As players purchase tiles, further tiles are produced from a bag to replace them. The object of the game is to buy as many of the building tiles as possible, using them to build an Alhambra. The different tiles score different points, with extra points earned by the length of the Alhambra.
Your Move, Master Builder
During their move players can do one of four things: Pick up a card, buy a tile, place a reserved tile or redesign their Alhambra. Each player receives money at the start of the game and they can pick up a certain amount of money during a go, depending on which cards turn up.
There are two limitations to an average move: How much currency is required for the tile needed, and the amount of wall on the tile available. Some of the tiles have black lines around the edges, these indicate they are to be the wall of the Alhambra. But once you’ve placed your tile, you can’t move it somewhere else, so it’s all too easy to box yourself in with too many walls, or walls extending in the wrong direction.
The Lion Fountain tile also must remain accessible, with no holes in the Alhambra or walls blocking the way to it. That’s where reserving tiles comes in. If you have enough currency to buy a tile but have nowhere suitable to place it on the Alhambra, you can buy the tile and place it in the holding area for future use. It pays not to do this too often, since to place a tile you’ve reserved requires an entire move. You can also replace a tile in the Alhambra with another, but again this will take time because removing one tile and placing another is two moves.
There are ways to increase your productivity. The money cards have different amounts on hem, between one and nine, and if you can pay the exact amount of a tile’s price you then get another move, with no limit on bonus moves. Most players tend to pay more than the asking price, and you are limited by the cards available at the time of your go, but I cannot stress how useful those extra moves can be.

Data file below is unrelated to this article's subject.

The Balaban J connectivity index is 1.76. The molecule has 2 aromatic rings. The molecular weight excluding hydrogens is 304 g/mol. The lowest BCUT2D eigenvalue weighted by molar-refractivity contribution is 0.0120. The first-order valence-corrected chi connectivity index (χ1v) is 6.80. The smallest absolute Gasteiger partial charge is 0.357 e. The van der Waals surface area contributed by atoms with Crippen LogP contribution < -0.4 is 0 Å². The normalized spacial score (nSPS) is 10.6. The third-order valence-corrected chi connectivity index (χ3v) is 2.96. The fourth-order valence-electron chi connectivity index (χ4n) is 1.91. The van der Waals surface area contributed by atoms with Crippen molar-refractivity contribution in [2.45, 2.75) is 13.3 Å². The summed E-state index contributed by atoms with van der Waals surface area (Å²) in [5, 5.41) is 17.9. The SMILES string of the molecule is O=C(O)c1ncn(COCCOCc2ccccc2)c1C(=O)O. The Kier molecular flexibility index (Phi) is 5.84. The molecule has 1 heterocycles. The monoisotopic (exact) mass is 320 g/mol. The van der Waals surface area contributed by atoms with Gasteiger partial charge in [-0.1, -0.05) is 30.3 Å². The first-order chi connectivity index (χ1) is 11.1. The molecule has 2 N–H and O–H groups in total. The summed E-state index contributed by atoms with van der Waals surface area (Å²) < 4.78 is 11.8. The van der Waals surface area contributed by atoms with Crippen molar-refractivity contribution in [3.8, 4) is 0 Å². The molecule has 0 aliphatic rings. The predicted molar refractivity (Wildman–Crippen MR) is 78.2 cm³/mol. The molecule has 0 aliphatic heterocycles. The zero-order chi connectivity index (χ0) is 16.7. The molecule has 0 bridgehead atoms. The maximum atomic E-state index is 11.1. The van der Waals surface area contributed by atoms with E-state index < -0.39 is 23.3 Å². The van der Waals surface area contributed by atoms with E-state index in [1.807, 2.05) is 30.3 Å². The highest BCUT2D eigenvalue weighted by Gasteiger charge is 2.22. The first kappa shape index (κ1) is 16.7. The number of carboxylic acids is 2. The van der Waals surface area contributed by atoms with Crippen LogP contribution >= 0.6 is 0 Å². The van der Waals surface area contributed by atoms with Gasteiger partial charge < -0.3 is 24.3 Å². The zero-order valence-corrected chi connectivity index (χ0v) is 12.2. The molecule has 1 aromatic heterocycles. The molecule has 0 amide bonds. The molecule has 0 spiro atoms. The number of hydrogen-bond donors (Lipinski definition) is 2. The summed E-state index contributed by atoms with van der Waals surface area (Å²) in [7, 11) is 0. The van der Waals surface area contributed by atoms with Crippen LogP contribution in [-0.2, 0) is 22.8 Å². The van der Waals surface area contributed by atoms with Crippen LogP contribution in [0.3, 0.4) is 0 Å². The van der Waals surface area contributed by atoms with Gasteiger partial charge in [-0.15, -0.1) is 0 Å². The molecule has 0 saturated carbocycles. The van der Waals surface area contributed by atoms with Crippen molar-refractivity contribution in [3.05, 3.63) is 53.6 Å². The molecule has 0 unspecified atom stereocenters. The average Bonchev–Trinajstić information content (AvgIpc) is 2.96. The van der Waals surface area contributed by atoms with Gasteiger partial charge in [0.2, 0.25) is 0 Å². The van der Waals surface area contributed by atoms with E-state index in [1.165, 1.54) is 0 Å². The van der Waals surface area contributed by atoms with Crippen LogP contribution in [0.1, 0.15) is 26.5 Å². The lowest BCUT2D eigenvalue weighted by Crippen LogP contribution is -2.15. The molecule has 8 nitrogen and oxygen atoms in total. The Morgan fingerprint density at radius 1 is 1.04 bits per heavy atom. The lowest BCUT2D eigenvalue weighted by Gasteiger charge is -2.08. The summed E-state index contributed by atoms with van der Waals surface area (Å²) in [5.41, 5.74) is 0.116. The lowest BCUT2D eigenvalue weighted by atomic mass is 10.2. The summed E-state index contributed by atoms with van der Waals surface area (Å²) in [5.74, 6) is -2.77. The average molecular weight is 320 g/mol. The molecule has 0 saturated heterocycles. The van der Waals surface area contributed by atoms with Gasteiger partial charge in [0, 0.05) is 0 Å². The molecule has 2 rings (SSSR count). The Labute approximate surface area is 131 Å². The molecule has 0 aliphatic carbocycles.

The most complicated part of the game is the scoring. There are three scoring rounds, the timing dictated by scoring cards hidden in the money card pile. Players receive points depending on who has the most of any one colour. So, if one player has three purple tiles in their Alhambra, and the others have less tiles of that colour, that player gets the points for purple. But the points increase with each subsequent scoring round, so having a balance of colours matters more as the game goes on.
This is where having those walled tiles comes in, because players receive extra points for every connected walled tile (emphasis on the connected, it helps to bridge those gaps).
Closing Thoughts on Alhambra
Alhambra is a game that requires judgement and skill in timing. It’s not just about gathering money but knowing when to buy a tile and when to wait for a better one to turn up. Designing your Alhambra is also fun, knowing where to place the tiles so you can acquire the most points from your wall. Visually it is very appealing, as the different coloured tiles combine to make each individual Alhambra a thing of beauty, and if you manage to build a long extending wall it’s extremely satisfying.
This one requires patience as the more you play, the better you get at making those decisions. I personally find the scoring system a little frustrating, as it’s all too easy to be caught out with too few of certain colours, and unless you score consistently well on every round it’s easy to be left behind by other players.
The scoring board itself is also rather confusing, with a layout of numbers up to 100 going in odd directions. But if you don’t mind playing a few practice rounds, this is a rewarding game that benefits from repeated playing.